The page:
My first successful shot of the Milky Way, just an hour and a half west of Tucson at the base of Kitt Peak. After about three hours and about three hundred source images, this appears to be the only one that came out – a composition of thirty-two twelve-second exposures on ISO6400 at f/4.5.
My last attempt in Dublin gave me high expectations, but I was using my “nifty fifty” which opens up all the way to f/1.8 and really screams for a little lens. It’s hard to beat the wide-angle view though that my 10-18mm provides.
Desert astrophotography is great: 80º in the middle of the night, 48% relative humidity, and an amazing sky. It was easy to see the Milky Way with unaided eyesight, but it was nothing more than a cloudy white streak across the horizon above. The ground illumination came purely from our own galaxy while the New Moon hid on the other side of the Earth.
5 thoughts on “Milchstraße”
Reblogged this on Snell Family Adventures and commented:
The first shot is Dublin was enough to get me excited, but take away that moist ocean air and replace it with a dry desert sky and things really start to shape up. Here’s my second attempt at capturing the Milky Way and the first one I consider successful. May many more follow with even more breathtaking views into our amazing home in the universe.
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Gorgeous Galaxy! Did you get to play with your star algorithms on this?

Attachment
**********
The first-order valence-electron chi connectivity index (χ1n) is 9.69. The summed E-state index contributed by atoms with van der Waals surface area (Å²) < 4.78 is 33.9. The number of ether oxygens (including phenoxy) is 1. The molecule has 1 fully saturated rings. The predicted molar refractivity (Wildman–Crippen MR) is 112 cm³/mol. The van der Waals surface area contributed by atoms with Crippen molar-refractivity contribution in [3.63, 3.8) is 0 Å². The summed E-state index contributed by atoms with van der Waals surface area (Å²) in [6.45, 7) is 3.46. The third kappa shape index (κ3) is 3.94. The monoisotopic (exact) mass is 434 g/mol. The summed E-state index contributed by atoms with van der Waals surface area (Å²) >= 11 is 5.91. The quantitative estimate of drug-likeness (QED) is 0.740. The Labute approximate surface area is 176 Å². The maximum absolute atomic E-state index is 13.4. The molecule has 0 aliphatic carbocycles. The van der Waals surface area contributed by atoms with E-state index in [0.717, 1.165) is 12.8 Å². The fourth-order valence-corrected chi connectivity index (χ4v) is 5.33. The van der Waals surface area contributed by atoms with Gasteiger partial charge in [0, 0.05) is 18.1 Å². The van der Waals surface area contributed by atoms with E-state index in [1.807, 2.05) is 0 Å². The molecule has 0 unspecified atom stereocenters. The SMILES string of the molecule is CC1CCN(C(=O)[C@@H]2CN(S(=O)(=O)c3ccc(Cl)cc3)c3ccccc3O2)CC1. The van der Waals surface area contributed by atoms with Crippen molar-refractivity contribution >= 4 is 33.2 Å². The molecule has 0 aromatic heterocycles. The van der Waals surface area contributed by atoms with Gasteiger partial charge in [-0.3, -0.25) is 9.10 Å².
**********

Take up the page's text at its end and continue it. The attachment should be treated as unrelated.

This one worked well with the script I’ve been developing, but I have some new ideas to get me closer to a local point-spread-function-based deconvolution to remove the coma aberrations and other blurs.
Essentially I’m just passing the images into the `align_image_stack` from the Hugin suite two at a time: one frame is the “anchor” frame (the middle picture in the sequence) and the other is the currently-processing image. Then, after they are aligned I add them together.
Recompiling `ImageMagick` to use a 32-bit quantum and to support 32-bit TIFF images has been huge here because now I can just add all the images together then use Photoshop’s tone-mapping to scale the colors down into a 16-bit depth. This 16-bit image looks great and LightRoom rocks at the final touches.
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@engflav: Here is one of the original images – it’s a fairly good representation of how it looked out there with the unaided eye:
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